# Number of Prime Numbers Such $p$ such that $p, 10 + p, 10p + 1$ and their sum are primes.

I was intrigued by the reputation I had a few days before.
I had a reputation of 1209 a few days before, and out of silly curiosity I thought of just checking in Numbermatics about the specialties of the number and ended up seeing its prime factorisation : $$3 \times 13 \times 31$$. What I found interesting is that these prime numbers add up to another prime : $$47$$. This made me think : are there any more prime numbers $$p$$ such that $$p, 10 + p, 10p + 1$$ are prime and their sum (i.e., $$11(p+1) + p$$) is also a prime?

The apparent solution at first sight is $$3$$, but I doubt if more solutions exist. If I look at the final digit of the sum, it is $$2p + 1 \pmod{10}$$ which clearly implies that the last digit is always odd. But also note that the addends must also be also be prime, so $$5$$ can be eliminated. The addends are prime when $$p = 7$$ as well, but the sum is composite. $$p = 11$$ is invalid as the sum will be divisible by $$11$$. Thus when $$p$$ is $$13$$, the sum and the addends are prime again. Based in this observation, we can conjecture that primes of the form $$10x + 3$$ satisfy the conditions, but $$23$$ is a contradiction as one of the addends will turn composite. And so is $$43$$ - the sum turns composite.

I am not an advanced mathematician and has not enough background in number theory (w.r.t this problem), so please give me an answer (a sufficiently detailed one is most invited) to how I can solve this problem.

• May not be directly related : It is known that if $a ,b$ are relatively primes then the sequence $an+b$ has infinitely many primes (Dirichlet's theorem). I don't know whether it applies when we have multiple such sequences. Jun 26, 2021 at 4:45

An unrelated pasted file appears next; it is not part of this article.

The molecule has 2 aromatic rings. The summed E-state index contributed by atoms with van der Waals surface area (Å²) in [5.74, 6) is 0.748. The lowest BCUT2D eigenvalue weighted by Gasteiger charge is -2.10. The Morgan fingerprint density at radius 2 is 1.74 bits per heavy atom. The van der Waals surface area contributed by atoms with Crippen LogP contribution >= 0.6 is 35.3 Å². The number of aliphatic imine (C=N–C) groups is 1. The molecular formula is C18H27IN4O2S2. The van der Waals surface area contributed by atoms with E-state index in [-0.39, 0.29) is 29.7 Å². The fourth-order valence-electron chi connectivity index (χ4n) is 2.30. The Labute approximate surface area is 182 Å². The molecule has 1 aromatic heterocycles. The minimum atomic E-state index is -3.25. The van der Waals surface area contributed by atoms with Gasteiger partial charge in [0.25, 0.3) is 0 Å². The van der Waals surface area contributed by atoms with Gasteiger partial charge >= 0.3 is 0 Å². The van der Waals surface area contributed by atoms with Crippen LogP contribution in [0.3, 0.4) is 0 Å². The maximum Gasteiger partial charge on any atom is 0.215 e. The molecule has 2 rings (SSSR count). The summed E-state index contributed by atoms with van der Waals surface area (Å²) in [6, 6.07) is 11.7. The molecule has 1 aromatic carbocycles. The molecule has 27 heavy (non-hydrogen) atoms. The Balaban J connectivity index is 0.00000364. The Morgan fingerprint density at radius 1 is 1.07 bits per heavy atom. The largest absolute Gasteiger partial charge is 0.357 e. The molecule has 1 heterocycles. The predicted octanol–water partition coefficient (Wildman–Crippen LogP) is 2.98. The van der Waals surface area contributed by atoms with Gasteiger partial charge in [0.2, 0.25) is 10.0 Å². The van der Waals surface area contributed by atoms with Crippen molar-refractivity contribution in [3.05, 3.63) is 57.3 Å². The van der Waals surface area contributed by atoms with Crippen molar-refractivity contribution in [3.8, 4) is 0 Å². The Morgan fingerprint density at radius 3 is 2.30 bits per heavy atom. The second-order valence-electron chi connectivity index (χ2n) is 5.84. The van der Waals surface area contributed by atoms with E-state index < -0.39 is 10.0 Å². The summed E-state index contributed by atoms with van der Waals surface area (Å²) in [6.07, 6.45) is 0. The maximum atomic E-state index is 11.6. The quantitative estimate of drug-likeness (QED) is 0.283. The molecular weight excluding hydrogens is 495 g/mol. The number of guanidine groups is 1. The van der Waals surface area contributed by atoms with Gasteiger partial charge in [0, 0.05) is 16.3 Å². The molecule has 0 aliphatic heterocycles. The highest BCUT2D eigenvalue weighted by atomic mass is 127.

• In general it is hard to find number of primes $p$ such that $ap+b$ is prime for example it is not known that whether there are infinitely many Sophie Germain primes . Jun 26, 2021 at 4:53
• Although this question is not exactly a prime $k$-tuple, the literature on that subject could be enlightening. Jun 26, 2021 at 4:56
• Thanks, @Infinity_hunter I think I had liked a 3blue1brown video related to that. Jun 26, 2021 at 5:01
• For the question you posed, we can see that $p=6k+1$ for some integer $k$, for otherwise $p+10$ won't be prime. I couldn't do anything more than this. But if you pose the question as "The primes $p$ such that $10+p,11p-2$ and their sum $13p+8$ are all primes", then we can see that $p=3$ is the only solution... but that isn't so interesting. Jun 26, 2021 at 5:49

I wrote a quick program to search for such $$p$$. There are a lot of them. The first bunch are: 3,13,19,31,241,409,439,631,733,811,1009,1021,1039,1279,1483,1609,2383,2953,3319,3529,3823,4513,4933,4999,5431,5839,5851,6133,6481,6793,6949,6991,7243,7573,8161,8821,...
In general, showing whether their exist infinitely pairs of primes of the form $$p$$ and $$ap+b$$ is an unsolved problem. The particular case of $$p$$ and $$p+2$$ is known as the Twin prime conjecture. I would expect proving there are infinitely many such quadruplets of primes to be very difficult, but it's probably true.
• I don't really expect anything more substantial can be done. You can obtain some modular restrictions like $p \not \equiv 2 \pmod 3$ and $p \not \equiv 2,4 \pmod 7$, but they won't restrict them to finitely many primes. Jun 26, 2021 at 7:53